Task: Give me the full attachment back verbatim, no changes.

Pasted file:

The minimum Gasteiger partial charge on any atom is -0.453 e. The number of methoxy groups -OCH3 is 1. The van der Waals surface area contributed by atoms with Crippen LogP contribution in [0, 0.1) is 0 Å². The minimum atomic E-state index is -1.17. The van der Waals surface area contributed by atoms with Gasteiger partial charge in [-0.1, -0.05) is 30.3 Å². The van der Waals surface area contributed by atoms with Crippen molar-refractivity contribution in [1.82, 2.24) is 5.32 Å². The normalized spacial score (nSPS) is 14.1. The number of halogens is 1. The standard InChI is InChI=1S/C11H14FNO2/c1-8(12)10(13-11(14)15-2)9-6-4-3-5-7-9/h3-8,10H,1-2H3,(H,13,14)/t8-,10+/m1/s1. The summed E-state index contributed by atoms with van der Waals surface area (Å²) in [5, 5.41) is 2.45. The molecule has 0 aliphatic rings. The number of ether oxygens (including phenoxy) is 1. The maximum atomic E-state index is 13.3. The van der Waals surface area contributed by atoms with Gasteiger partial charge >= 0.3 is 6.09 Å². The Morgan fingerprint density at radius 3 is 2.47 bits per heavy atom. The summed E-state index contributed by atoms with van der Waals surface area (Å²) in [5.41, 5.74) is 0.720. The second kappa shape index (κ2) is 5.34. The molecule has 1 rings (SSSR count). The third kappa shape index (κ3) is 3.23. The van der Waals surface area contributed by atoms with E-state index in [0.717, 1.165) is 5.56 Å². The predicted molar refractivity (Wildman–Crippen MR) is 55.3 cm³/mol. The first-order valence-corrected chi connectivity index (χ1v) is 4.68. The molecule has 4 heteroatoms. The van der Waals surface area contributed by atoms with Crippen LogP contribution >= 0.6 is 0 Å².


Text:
The minimum Gasteiger partial charge on any atom is -0.453 e. The number of methoxy groups -OCH3 is 1. The van der Waals surface area contributed by atoms with Crippen LogP contribution in [0, 0.1) is 0 Å². The minimum atomic E-state index is -1.17. The van der Waals surface area contributed by atoms with Gasteiger partial charge in [-0.1, -0.05) is 30.3 Å². The van der Waals surface area contributed by atoms with Crippen molar-refractivity contribution in [1.82, 2.24) is 5.32 Å². The normalized spacial score (nSPS) is 14.1. The number of halogens is 1. The standard InChI is InChI=1S/C11H14FNO2/c1-8(12)10(13-11(14)15-2)9-6-4-3-5-7-9/h3-8,10H,1-2H3,(H,13,14)/t8-,10+/m1/s1. The summed E-state index contributed by atoms with van der Waals surface area (Å²) in [5, 5.41) is 2.45. The molecule has 0 aliphatic rings. The number of ether oxygens (including phenoxy) is 1. The maximum atomic E-state index is 13.3. The van der Waals surface area contributed by atoms with Gasteiger partial charge >= 0.3 is 6.09 Å². The Morgan fingerprint density at radius 3 is 2.47 bits per heavy atom. The summed E-state index contributed by atoms with van der Waals surface area (Å²) in [5.41, 5.74) is 0.720. The second kappa shape index (κ2) is 5.34. The molecule has 1 rings (SSSR count). The third kappa shape index (κ3) is 3.23. The van der Waals surface area contributed by atoms with E-state index in [0.717, 1.165) is 5.56 Å². The predicted molar refractivity (Wildman–Crippen MR) is 55.3 cm³/mol. The first-order valence-corrected chi connectivity index (χ1v) is 4.68. The molecule has 4 heteroatoms. The van der Waals surface area contributed by atoms with Crippen LogP contribution >= 0.6 is 0 Å².